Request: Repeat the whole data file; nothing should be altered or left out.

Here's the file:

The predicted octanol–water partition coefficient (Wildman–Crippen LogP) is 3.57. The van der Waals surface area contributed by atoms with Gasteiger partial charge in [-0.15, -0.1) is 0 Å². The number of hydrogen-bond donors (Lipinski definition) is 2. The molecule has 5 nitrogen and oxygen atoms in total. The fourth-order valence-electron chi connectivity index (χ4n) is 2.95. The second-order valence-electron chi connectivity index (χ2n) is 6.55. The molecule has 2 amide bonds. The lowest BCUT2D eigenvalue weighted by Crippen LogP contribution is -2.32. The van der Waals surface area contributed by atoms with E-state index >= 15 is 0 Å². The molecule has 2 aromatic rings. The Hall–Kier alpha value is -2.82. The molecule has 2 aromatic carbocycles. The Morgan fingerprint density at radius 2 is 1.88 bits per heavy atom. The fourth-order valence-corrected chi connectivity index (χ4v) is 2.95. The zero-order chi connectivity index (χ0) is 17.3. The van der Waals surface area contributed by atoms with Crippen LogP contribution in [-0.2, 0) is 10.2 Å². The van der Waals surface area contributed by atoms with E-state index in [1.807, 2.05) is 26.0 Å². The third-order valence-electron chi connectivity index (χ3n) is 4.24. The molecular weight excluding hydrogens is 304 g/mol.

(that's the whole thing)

The predicted octanol–water partition coefficient (Wildman–Crippen LogP) is 3.57. The van der Waals surface area contributed by atoms with Gasteiger partial charge in [-0.15, -0.1) is 0 Å². The number of hydrogen-bond donors (Lipinski definition) is 2. The molecule has 5 nitrogen and oxygen atoms in total. The fourth-order valence-electron chi connectivity index (χ4n) is 2.95. The second-order valence-electron chi connectivity index (χ2n) is 6.55. The molecule has 2 amide bonds. The lowest BCUT2D eigenvalue weighted by Crippen LogP contribution is -2.32. The van der Waals surface area contributed by atoms with E-state index >= 15 is 0 Å². The molecule has 2 aromatic rings. The Hall–Kier alpha value is -2.82. The molecule has 2 aromatic carbocycles. The Morgan fingerprint density at radius 2 is 1.88 bits per heavy atom. The fourth-order valence-corrected chi connectivity index (χ4v) is 2.95. The zero-order chi connectivity index (χ0) is 17.3. The van der Waals surface area contributed by atoms with Crippen LogP contribution in [-0.2, 0) is 10.2 Å². The van der Waals surface area contributed by atoms with E-state index in [1.807, 2.05) is 26.0 Å². The third-order valence-electron chi connectivity index (χ3n) is 4.24. The molecular weight excluding hydrogens is 304 g/mol.